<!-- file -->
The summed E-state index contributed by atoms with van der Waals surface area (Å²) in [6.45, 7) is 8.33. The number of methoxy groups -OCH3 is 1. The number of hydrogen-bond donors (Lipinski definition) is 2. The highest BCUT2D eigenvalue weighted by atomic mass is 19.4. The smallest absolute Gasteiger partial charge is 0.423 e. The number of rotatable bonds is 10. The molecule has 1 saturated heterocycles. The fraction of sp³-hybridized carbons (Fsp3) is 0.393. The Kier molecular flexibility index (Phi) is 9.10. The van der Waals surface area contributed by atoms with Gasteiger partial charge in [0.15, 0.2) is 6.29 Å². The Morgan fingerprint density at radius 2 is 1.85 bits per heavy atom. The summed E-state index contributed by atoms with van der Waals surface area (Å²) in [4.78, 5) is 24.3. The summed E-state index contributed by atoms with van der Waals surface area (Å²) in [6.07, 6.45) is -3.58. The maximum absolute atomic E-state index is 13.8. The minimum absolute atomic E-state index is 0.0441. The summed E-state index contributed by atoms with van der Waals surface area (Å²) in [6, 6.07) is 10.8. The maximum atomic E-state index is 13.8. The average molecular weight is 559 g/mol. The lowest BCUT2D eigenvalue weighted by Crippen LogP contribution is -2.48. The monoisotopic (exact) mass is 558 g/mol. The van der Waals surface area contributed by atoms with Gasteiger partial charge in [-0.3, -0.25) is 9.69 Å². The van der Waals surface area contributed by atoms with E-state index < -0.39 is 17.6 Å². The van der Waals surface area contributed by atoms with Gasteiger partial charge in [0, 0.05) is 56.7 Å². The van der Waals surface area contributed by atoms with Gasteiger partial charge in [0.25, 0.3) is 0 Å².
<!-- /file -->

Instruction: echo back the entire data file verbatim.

The summed E-state index contributed by atoms with van der Waals surface area (Å²) in [6.45, 7) is 8.33. The number of methoxy groups -OCH3 is 1. The number of hydrogen-bond donors (Lipinski definition) is 2. The highest BCUT2D eigenvalue weighted by atomic mass is 19.4. The smallest absolute Gasteiger partial charge is 0.423 e. The number of rotatable bonds is 10. The molecule has 1 saturated heterocycles. The fraction of sp³-hybridized carbons (Fsp3) is 0.393. The Kier molecular flexibility index (Phi) is 9.10. The van der Waals surface area contributed by atoms with Gasteiger partial charge in [0.15, 0.2) is 6.29 Å². The Morgan fingerprint density at radius 2 is 1.85 bits per heavy atom. The summed E-state index contributed by atoms with van der Waals surface area (Å²) in [4.78, 5) is 24.3. The summed E-state index contributed by atoms with van der Waals surface area (Å²) in [6.07, 6.45) is -3.58. The maximum absolute atomic E-state index is 13.8. The minimum absolute atomic E-state index is 0.0441. The summed E-state index contributed by atoms with van der Waals surface area (Å²) in [6, 6.07) is 10.8. The maximum atomic E-state index is 13.8. The average molecular weight is 559 g/mol. The lowest BCUT2D eigenvalue weighted by Crippen LogP contribution is -2.48. The monoisotopic (exact) mass is 558 g/mol. The van der Waals surface area contributed by atoms with Gasteiger partial charge in [-0.3, -0.25) is 9.69 Å². The van der Waals surface area contributed by atoms with E-state index < -0.39 is 17.6 Å². The van der Waals surface area contributed by atoms with Gasteiger partial charge in [0, 0.05) is 56.7 Å². The van der Waals surface area contributed by atoms with Gasteiger partial charge in [0.25, 0.3) is 0 Å².